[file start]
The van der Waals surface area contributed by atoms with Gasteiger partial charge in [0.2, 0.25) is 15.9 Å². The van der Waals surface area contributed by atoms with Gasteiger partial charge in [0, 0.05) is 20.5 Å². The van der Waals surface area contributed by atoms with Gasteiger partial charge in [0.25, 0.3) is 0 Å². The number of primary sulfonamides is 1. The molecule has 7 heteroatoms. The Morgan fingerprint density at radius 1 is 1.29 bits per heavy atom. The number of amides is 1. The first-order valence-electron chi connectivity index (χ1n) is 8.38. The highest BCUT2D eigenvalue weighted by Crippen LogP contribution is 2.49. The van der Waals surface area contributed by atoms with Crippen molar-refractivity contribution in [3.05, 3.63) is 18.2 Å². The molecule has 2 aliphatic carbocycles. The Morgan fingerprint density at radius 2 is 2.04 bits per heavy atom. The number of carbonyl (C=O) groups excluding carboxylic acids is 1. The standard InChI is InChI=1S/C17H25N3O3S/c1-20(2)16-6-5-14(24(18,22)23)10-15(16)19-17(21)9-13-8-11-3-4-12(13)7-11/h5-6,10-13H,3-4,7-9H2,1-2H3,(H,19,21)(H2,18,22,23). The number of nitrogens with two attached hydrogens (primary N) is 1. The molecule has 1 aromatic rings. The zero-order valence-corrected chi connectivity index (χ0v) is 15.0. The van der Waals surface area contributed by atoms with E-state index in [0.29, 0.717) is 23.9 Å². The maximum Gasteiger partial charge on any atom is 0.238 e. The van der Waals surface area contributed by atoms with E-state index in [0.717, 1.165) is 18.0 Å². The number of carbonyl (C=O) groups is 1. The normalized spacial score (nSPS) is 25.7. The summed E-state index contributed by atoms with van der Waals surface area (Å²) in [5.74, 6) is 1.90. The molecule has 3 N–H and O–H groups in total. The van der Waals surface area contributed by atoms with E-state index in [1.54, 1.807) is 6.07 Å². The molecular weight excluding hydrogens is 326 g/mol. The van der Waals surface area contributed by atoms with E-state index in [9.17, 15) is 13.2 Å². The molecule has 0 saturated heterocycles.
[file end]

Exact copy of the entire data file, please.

The van der Waals surface area contributed by atoms with Gasteiger partial charge in [0.2, 0.25) is 15.9 Å². The van der Waals surface area contributed by atoms with Gasteiger partial charge in [0, 0.05) is 20.5 Å². The van der Waals surface area contributed by atoms with Gasteiger partial charge in [0.25, 0.3) is 0 Å². The number of primary sulfonamides is 1. The molecule has 7 heteroatoms. The Morgan fingerprint density at radius 1 is 1.29 bits per heavy atom. The number of amides is 1. The first-order valence-electron chi connectivity index (χ1n) is 8.38. The highest BCUT2D eigenvalue weighted by Crippen LogP contribution is 2.49. The van der Waals surface area contributed by atoms with Crippen molar-refractivity contribution in [3.05, 3.63) is 18.2 Å². The molecule has 2 aliphatic carbocycles. The Morgan fingerprint density at radius 2 is 2.04 bits per heavy atom. The number of carbonyl (C=O) groups excluding carboxylic acids is 1. The standard InChI is InChI=1S/C17H25N3O3S/c1-20(2)16-6-5-14(24(18,22)23)10-15(16)19-17(21)9-13-8-11-3-4-12(13)7-11/h5-6,10-13H,3-4,7-9H2,1-2H3,(H,19,21)(H2,18,22,23). The number of nitrogens with two attached hydrogens (primary N) is 1. The molecule has 1 aromatic rings. The zero-order valence-corrected chi connectivity index (χ0v) is 15.0. The van der Waals surface area contributed by atoms with E-state index in [0.29, 0.717) is 23.9 Å². The maximum Gasteiger partial charge on any atom is 0.238 e. The van der Waals surface area contributed by atoms with E-state index in [0.717, 1.165) is 18.0 Å². The number of carbonyl (C=O) groups is 1. The normalized spacial score (nSPS) is 25.7. The summed E-state index contributed by atoms with van der Waals surface area (Å²) in [5.74, 6) is 1.90. The molecule has 3 N–H and O–H groups in total. The van der Waals surface area contributed by atoms with E-state index in [1.54, 1.807) is 6.07 Å². The molecular weight excluding hydrogens is 326 g/mol. The van der Waals surface area contributed by atoms with E-state index in [9.17, 15) is 13.2 Å². The molecule has 0 saturated heterocycles.